Title:
Bowling Ball With Weight Block
Kind Code:
A1


Abstract:
A bowling ball having an asymmetrical weight block with respect to its central axis. The weight block has a pair of ends through which the central axis of the block extends, and a medial portion which is offset or skewed with respect to the weight block axis. The block has an outer surface which has a maximum cross section in at least one plane intersected by the central axis intermediate of the two ends. The plane is intersected by the central axis and is enclosed by a boundary defining the largest transverse cross section of the block not normal to the central axis. The medial plane is disposed at an angle of between about 22.5° and 90° with respect to the central axis of the block.



Inventors:
Sposato, Richard (Syracuse, NY, US)
Application Number:
11/780824
Publication Date:
01/22/2009
Filing Date:
07/20/2007
Assignee:
LANE NO. 1 (Syracuse, NY, US)
Primary Class:
International Classes:
A63B43/04
View Patent Images:
Related US Applications:
20040171432Golf tranining aidSeptember, 2004Van Zyl et al.
20090062039Pull-the-Trigger Hitter Batting Practice Apparatus and MethodMarch, 2009Bailey
20060068930Compound handleMarch, 2006Chi
20080207354Mixed-resin mantle metal-core golf balls and methods of manufacturing sameAugust, 2008Dufaux et al.
20050272515Golf flagstick assembly and method of joiningDecember, 2005Hurley et al.
20070135232TRADITIONAL PUTTER WITH ELEVATED MASSJune, 2007Billings
20060135293Chute counterJune, 2006Lake et al.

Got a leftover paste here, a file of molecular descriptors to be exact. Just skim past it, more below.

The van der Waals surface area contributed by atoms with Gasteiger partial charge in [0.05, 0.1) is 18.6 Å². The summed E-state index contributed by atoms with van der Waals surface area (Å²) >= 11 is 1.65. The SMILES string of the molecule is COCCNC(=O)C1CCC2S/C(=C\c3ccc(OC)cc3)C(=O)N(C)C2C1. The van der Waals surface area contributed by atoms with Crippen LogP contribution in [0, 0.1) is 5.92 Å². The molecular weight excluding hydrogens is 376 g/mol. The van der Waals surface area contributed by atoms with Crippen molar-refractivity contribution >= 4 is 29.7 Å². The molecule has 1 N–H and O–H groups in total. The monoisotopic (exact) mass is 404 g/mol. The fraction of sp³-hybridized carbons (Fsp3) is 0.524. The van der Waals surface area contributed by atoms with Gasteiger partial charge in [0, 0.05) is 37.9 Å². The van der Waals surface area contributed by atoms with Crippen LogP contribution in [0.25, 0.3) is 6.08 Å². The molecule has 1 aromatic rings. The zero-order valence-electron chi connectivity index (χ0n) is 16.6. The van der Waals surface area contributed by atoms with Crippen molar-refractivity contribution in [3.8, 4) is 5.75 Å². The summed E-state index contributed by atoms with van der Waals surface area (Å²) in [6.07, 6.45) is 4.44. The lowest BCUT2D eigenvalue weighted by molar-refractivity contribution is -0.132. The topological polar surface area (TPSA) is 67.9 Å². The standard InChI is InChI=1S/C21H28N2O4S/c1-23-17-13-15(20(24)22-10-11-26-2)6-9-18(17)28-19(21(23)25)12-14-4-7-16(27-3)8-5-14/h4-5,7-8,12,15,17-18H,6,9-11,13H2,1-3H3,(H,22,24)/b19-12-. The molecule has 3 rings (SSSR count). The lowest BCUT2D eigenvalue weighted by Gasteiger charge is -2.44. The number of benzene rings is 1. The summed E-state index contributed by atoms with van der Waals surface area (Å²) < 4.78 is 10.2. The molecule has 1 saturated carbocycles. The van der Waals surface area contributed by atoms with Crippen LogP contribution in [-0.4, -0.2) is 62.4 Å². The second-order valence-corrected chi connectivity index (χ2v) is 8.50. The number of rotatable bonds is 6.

20040033843Motion evaluation system for golf swing and sports trainingFebruary, 2004John IV et al.
20090163287SHAFT CAP ASSOCIATED WITH GOLF CLUBS AND METHODS TO MANUFACTURE GOLF CLUBSJune, 2009Vald'via et al.
20050090336Poolside goal systemApril, 2005Nye et al.
20080220908Repair fork "easey twist"September, 2008Jaffe



Primary Examiner:
PIERCE, WILLIAM M
Attorney, Agent or Firm:
BOND, SCHOENECK & KING, PLLC (SYRACUSE, NY, US)
Claims:
What is claimed is:

1. A bowling ball comprising: a. a weight block having first and second ends each intersected by a linear axis; b. said weight block including at least one medial portion between said ends and intersected by said axis; said medial portion having a peripheral boundary enclosing and area larger than the area enclosed by any peripheral boundary of said weight block on either side of said medial portion boundary, said medial portion peripheral boundary lying in a plane intersected by said axis at an angle of other than 90°; and c. a body portion having a substantially spherical outer surface entirely surrounding said weight block.

2. The bowling ball of claim 1 wherein said plane of said at least one medial portion is a flat plane.

3. The bowling ball of claim wherein said weight block includes a single one of said medial portions.

Description:

BACKGROUND OF THE INVENTION

The present invention relates to bowling balls, and more particularly to bowling balls incorporating an internal weight block of novel configuration for effecting ball performance in a positive manner.

Weight blocks of various sizes and shapes have been incorporated in bowling balls in order to alter the performance of the ball as it travels down the alley and impacts the pins. Such blocks are disclosed, for example, in U.S. Pat. No. 5,238,245 and its Reissue (Re. 35,448), of the present applicant, as well as U.S. Pat. Nos. 5,037,096, 5,389,042, and 6,027,412 all of Pine et al. The weight blocks may be of essentially symmetrical form and incorporated in the ball with the geometric center of the ball and the weight block coincident, or with the weight block and/or its position within the ball symmetrical.